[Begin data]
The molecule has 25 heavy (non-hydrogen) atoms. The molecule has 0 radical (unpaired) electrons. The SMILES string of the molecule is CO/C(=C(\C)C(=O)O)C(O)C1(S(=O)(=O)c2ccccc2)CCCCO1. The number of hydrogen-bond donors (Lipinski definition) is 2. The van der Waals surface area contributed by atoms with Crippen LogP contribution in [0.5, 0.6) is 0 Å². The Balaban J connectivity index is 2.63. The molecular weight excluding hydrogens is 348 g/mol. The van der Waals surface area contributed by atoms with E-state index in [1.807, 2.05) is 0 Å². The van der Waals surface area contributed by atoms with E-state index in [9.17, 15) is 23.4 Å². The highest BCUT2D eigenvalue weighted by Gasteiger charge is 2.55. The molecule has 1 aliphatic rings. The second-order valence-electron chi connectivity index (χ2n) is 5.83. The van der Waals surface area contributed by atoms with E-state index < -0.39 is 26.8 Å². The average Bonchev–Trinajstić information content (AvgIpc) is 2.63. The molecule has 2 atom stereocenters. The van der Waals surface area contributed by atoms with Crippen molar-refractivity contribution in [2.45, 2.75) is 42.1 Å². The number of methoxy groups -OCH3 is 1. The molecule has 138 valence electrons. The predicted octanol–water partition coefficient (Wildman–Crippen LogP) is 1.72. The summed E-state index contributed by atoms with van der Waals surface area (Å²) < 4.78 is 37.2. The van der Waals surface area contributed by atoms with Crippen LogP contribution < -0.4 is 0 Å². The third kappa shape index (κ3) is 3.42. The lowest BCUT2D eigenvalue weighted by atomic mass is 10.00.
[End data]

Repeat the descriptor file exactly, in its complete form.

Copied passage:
The molecule has 25 heavy (non-hydrogen) atoms. The molecule has 0 radical (unpaired) electrons. The SMILES string of the molecule is CO/C(=C(\C)C(=O)O)C(O)C1(S(=O)(=O)c2ccccc2)CCCCO1. The number of hydrogen-bond donors (Lipinski definition) is 2. The van der Waals surface area contributed by atoms with Crippen LogP contribution in [0.5, 0.6) is 0 Å². The Balaban J connectivity index is 2.63. The molecular weight excluding hydrogens is 348 g/mol. The van der Waals surface area contributed by atoms with E-state index in [1.807, 2.05) is 0 Å². The van der Waals surface area contributed by atoms with E-state index in [9.17, 15) is 23.4 Å². The highest BCUT2D eigenvalue weighted by Gasteiger charge is 2.55. The molecule has 1 aliphatic rings. The second-order valence-electron chi connectivity index (χ2n) is 5.83. The van der Waals surface area contributed by atoms with E-state index < -0.39 is 26.8 Å². The average Bonchev–Trinajstić information content (AvgIpc) is 2.63. The molecule has 2 atom stereocenters. The van der Waals surface area contributed by atoms with Crippen molar-refractivity contribution in [2.45, 2.75) is 42.1 Å². The number of methoxy groups -OCH3 is 1. The molecule has 138 valence electrons. The predicted octanol–water partition coefficient (Wildman–Crippen LogP) is 1.72. The summed E-state index contributed by atoms with van der Waals surface area (Å²) < 4.78 is 37.2. The van der Waals surface area contributed by atoms with Crippen LogP contribution < -0.4 is 0 Å². The third kappa shape index (κ3) is 3.42. The lowest BCUT2D eigenvalue weighted by atomic mass is 10.00.